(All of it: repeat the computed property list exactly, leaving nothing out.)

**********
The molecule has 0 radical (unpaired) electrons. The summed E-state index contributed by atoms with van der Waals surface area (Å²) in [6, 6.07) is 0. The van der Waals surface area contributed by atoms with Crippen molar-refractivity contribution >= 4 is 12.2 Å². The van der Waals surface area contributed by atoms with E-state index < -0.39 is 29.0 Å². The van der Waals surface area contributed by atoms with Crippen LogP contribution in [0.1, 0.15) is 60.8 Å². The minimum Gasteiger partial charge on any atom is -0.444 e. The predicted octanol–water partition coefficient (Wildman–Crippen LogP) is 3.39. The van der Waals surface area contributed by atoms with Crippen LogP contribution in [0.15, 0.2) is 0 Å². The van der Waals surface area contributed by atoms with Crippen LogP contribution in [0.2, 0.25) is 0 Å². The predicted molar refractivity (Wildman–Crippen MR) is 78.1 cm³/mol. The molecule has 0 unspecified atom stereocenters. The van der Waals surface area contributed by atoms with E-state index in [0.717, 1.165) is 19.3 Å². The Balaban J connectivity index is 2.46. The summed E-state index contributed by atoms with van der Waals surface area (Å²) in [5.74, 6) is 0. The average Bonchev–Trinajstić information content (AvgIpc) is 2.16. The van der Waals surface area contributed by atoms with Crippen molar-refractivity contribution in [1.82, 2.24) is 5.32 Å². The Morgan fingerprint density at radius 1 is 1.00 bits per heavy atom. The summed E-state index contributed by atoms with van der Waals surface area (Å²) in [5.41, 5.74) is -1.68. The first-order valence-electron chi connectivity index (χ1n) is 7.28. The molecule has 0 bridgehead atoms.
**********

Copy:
The molecule has 0 radical (unpaired) electrons. The summed E-state index contributed by atoms with van der Waals surface area (Å²) in [6, 6.07) is 0. The van der Waals surface area contributed by atoms with Crippen molar-refractivity contribution >= 4 is 12.2 Å². The van der Waals surface area contributed by atoms with E-state index < -0.39 is 29.0 Å². The van der Waals surface area contributed by atoms with Crippen LogP contribution in [0.1, 0.15) is 60.8 Å². The minimum Gasteiger partial charge on any atom is -0.444 e. The predicted octanol–water partition coefficient (Wildman–Crippen LogP) is 3.39. The van der Waals surface area contributed by atoms with Crippen LogP contribution in [0.15, 0.2) is 0 Å². The van der Waals surface area contributed by atoms with Crippen LogP contribution in [0.2, 0.25) is 0 Å². The predicted molar refractivity (Wildman–Crippen MR) is 78.1 cm³/mol. The molecule has 0 unspecified atom stereocenters. The van der Waals surface area contributed by atoms with E-state index in [0.717, 1.165) is 19.3 Å². The Balaban J connectivity index is 2.46. The summed E-state index contributed by atoms with van der Waals surface area (Å²) in [5.74, 6) is 0. The average Bonchev–Trinajstić information content (AvgIpc) is 2.16. The van der Waals surface area contributed by atoms with Crippen molar-refractivity contribution in [1.82, 2.24) is 5.32 Å². The Morgan fingerprint density at radius 1 is 1.00 bits per heavy atom. The summed E-state index contributed by atoms with van der Waals surface area (Å²) in [5.41, 5.74) is -1.68. The first-order valence-electron chi connectivity index (χ1n) is 7.28. The molecule has 0 bridgehead atoms.